Raiffeisen sees value in short-term European periphery debt
There is no end in sight for the troubles in Italy, Spain and Greece as the debt crisis in Europe escalates, yet Austria’s largest investment manager favours periphery government bonds over the meagre returns of Germany’s debt.
Raiffeisen Capital Management is not hopeful for an easy solution to the debt crisis in Europe. Robert Senz, CIO for global bonds, said: “The current situation results in a significant chance of an accident. Even the smallest deviations from the pre-defined requirements can jeopardise the entire system.”
The greatest negative impact, of course, will be felt by the peripheral states. Senz said: “The distress in the Spanish banking sector and the bankrupt provinces is weighing on the market, along with the endless discussions about Greece. This, in turn, is exacerbating the situation for Italy and Spain on the bond markets.”
Yet he still thinks short-dated government bonds in some peripheral states are a good investment option. He points to three-year Italian and Spanish bonds, which are yielding 3.65% and 4.4% respectively.
In comparison, he sees German government bonds as a “hardly attractive” investment option. The yields on its three-year government debt are currently negative, while even 10-year bonds are yielding barely over 1%.
However, investing in Europe’s peripheral debt requires a certain degree of risk tolerance, which not all investors may have.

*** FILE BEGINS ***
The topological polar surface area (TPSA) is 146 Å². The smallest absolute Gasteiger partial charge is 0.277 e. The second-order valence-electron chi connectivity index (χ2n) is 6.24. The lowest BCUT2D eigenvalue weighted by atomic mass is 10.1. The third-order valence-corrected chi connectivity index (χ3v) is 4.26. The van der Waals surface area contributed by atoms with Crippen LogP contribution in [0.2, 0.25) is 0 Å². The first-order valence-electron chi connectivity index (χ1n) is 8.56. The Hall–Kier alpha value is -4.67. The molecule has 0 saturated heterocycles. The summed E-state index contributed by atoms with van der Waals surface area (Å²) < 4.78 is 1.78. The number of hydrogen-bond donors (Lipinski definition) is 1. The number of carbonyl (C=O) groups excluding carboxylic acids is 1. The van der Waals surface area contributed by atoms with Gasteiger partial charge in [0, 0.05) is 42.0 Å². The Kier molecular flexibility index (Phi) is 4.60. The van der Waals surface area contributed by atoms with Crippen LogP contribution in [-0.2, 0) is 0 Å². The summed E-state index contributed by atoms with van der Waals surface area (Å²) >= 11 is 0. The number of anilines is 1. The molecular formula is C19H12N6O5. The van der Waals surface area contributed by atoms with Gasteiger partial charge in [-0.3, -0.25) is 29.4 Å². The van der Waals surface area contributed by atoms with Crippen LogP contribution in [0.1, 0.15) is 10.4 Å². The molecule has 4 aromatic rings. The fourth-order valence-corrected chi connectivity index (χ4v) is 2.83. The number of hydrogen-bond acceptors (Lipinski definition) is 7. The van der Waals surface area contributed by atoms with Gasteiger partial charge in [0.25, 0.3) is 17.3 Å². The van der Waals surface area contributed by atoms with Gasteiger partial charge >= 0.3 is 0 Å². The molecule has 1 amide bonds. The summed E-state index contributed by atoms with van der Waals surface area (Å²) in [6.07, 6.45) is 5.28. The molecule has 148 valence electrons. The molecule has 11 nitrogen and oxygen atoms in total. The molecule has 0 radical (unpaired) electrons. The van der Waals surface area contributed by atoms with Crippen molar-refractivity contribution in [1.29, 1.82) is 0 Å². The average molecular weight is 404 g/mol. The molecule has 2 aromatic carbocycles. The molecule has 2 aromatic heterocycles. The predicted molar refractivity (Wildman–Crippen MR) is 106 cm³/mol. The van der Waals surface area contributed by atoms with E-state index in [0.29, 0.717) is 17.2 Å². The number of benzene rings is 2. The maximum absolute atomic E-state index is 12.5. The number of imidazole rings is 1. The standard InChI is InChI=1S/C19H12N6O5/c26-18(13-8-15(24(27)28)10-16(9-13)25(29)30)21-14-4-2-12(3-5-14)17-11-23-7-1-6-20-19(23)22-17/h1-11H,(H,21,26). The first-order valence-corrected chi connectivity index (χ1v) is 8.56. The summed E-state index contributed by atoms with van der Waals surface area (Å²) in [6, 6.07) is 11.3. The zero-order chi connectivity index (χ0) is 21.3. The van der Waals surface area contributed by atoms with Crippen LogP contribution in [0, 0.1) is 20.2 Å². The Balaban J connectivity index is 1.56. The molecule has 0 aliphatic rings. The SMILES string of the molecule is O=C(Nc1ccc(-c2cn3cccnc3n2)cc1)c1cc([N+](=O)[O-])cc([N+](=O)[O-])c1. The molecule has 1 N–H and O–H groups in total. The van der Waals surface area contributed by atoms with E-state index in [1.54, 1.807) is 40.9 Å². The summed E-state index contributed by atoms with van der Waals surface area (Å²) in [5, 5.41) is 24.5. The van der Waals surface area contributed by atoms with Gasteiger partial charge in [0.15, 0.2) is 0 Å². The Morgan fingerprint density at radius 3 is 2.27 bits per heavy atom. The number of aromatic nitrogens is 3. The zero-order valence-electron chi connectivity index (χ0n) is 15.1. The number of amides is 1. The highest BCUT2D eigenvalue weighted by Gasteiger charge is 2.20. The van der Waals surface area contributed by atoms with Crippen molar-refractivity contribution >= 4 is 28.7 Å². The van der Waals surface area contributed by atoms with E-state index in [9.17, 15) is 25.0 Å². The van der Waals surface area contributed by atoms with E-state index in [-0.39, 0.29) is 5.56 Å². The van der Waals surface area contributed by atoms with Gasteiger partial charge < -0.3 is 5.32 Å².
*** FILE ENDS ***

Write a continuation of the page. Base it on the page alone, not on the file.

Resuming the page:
For more risk averse allocators, corporate bonds remain an option. Since the onset of the debt crisis, many advisors have been directing investors to corporate bonds, considering them a safer option with superior returns.
But while the risk-return profile on these bonds is still attractive compared to Germany’s debt, yields on investment grade corporate bonds are relatively low. Raiffeisen also warns that careful selection of names in the corporate space is becoming increasingly important.
Inflation-linked bonds are a better option for allocators unwilling to take risks, says Raiffeisen. These bonds do not have a fixed coupon payment and redemption. Rather, these parameters fluctuate with the rate of inflation. Thus, the bonds work as an inflation hedge as well as offering capital preservation.
They could be a good option for investors worried about price increases in the Eurozone, Raiffeisen comments. Yet inflation in Europe has remained relatively stable over the past three months, so it may not necessarily be the top concern.